It’s a point Canadians who scorn Monday night’s election of 32 Bloc Quebecois MPs tend to miss. There is nowhere better for the BQ to be than in Canada’s House of Commons channeling Quebec’s interests through a federal democratic institution. Indeed, if the Bloc really wanted to throw a spanner in the works, as the English say, they would follow the practice of Irish republican Sinn Féin MPs. Since the early part of the 20th century, they have refused to take their seats in Westminster in order to gum up the “alien” U.K. government. 

In a minority Canadian parliament, 10 per cent of the seats being left permanently vacant by such a strategy of abstention could imperil, or at least seriously impede, the government of the day as it tries to pass budgets or contentious legislation. In its infancy during the early 1990s, the option was actively, if briefly, considered by the BQ and rejected as antithetical to Canadian and Quebec democratic tradition. 

That tradition, Gopnik concludes, was sustained by the 2019 vote being “what an election ought to be – a spectrum of parties running from the socialist left to the free-market right, fighting for specific ideas and regional interests and arriving at a result that, more or less aptly, and however imperfectly, reflects the mood and interests of the country.”

By “the country,” he makes clear, he means the whole that is, in democratic liberal understanding, greater than the proverbial sum of its parts. No one gets everything. Some get less than they merit, which is the definition of injustice, but the institutional means are available to correct such deficiency over time. Ultimately, the system embodies “pluralism and the inevitable oscillations of power.”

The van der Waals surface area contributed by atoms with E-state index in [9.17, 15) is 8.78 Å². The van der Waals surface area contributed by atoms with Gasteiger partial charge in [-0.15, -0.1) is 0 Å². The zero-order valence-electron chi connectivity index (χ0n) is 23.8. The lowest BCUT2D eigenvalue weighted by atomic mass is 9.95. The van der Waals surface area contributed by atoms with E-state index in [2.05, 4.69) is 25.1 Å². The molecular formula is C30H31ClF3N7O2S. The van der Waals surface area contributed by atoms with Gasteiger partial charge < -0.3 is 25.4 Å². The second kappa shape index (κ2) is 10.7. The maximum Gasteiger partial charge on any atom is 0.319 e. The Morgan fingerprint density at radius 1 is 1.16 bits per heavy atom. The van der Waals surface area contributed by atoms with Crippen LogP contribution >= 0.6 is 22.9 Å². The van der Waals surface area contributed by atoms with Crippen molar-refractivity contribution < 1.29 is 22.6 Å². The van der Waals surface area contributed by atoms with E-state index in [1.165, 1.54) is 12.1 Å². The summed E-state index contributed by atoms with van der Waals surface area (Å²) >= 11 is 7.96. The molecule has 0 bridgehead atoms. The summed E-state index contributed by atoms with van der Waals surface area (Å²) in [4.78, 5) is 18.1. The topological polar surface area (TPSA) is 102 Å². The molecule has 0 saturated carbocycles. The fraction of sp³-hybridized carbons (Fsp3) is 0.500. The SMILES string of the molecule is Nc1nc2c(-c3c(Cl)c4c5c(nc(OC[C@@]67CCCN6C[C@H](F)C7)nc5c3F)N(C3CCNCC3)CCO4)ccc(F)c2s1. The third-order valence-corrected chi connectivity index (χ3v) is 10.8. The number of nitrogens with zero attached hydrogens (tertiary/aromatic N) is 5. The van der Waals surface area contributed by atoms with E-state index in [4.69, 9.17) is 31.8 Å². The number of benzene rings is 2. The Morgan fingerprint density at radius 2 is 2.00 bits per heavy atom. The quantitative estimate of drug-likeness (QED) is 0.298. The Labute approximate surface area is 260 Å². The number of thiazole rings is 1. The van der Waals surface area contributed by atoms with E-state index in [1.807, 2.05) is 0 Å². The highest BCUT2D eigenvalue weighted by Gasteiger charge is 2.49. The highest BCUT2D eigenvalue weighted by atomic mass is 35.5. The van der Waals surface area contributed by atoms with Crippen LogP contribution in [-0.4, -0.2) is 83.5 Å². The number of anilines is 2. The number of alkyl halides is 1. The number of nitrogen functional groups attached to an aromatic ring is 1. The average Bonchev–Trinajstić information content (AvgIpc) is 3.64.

Again, I think he’s got this largely right, though with one serious caveat that must be registered so it remains in front of Canadians from the first day Parliament reconvenes. It is the SNC-Lavalin scandal. Gopnik recognizes the potential it held to dethrone the Liberals. But the other parties failed to use it effectively during the campaign, he says, so we can consign it to things that coulda, maybe shoulda, gone wrong but didn’t. Hey! Presto! Justin Jolson escapes the raging Swanee River again, cape and Liberal red tights intact and unsullied. 

Not quite so fast. What happened with SNC-Lavalin – a prime minister making his own attorney general an offer she couldn’t refuse to protect an engineering firm that paid bribes to the terrorist Gaddafi family, for Heaven’s sake – came as close to gangster government as the people of Canada should ever risk. 

Did it, in fact, cross the line? Most of us, given the Canadian predisposition for assuming positive intent, want to believe it didn’t. The harsh truth is we simply don’t know. The Prime Minister was calling the shots, so to speak, and wouldn’t allow a full and proper investigation. But the Ethics Commissioner’s inquiry declared unequivocally that Prime Minister Trudeau’s actions broke the law. Equally unequivocally, he was prepared to protect his own political turf by breaking faith with the very concept of rule of law. In doing so he tested, to use Adam Gopnik’s words, liberal democracy itself. If we fail to remind ourselves, or worse refuse to acknowledge, what was at stake in SNC-Lavalin, the next test might risk full-scale institutional failure. Not to overstate it, but that would almost certainly bring "crazy" to the north on a wild wind from the south. 

JOIN CONVIVIUM

Convivium means living together. Unlike many digital magazines, we haven’t put up a digital paywall. We want to keep the conversation regarding faith in our common and public life as open as possible.

Like Convivium?

, our free weekly email newsletter.